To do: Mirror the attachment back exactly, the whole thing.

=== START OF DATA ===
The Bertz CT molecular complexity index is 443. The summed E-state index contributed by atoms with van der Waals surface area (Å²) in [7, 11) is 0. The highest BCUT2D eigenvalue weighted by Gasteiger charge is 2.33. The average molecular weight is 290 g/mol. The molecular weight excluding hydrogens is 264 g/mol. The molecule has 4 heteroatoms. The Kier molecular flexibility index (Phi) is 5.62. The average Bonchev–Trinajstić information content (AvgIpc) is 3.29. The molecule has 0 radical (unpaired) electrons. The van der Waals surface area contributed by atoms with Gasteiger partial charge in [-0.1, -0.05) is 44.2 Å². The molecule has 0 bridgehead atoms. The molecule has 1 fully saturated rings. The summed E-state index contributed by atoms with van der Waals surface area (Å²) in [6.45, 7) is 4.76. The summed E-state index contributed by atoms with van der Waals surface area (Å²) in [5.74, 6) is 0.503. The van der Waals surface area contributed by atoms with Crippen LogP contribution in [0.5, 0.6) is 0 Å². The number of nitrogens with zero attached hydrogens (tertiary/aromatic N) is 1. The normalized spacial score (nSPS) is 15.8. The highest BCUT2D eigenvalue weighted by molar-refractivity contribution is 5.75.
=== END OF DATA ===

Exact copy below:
The Bertz CT molecular complexity index is 443. The summed E-state index contributed by atoms with van der Waals surface area (Å²) in [7, 11) is 0. The highest BCUT2D eigenvalue weighted by Gasteiger charge is 2.33. The average molecular weight is 290 g/mol. The molecular weight excluding hydrogens is 264 g/mol. The molecule has 4 heteroatoms. The Kier molecular flexibility index (Phi) is 5.62. The average Bonchev–Trinajstić information content (AvgIpc) is 3.29. The molecule has 0 radical (unpaired) electrons. The van der Waals surface area contributed by atoms with Gasteiger partial charge in [-0.1, -0.05) is 44.2 Å². The molecule has 0 bridgehead atoms. The molecule has 1 fully saturated rings. The summed E-state index contributed by atoms with van der Waals surface area (Å²) in [6.45, 7) is 4.76. The summed E-state index contributed by atoms with van der Waals surface area (Å²) in [5.74, 6) is 0.503. The van der Waals surface area contributed by atoms with Crippen LogP contribution in [0.5, 0.6) is 0 Å². The number of nitrogens with zero attached hydrogens (tertiary/aromatic N) is 1. The normalized spacial score (nSPS) is 15.8. The highest BCUT2D eigenvalue weighted by molar-refractivity contribution is 5.75.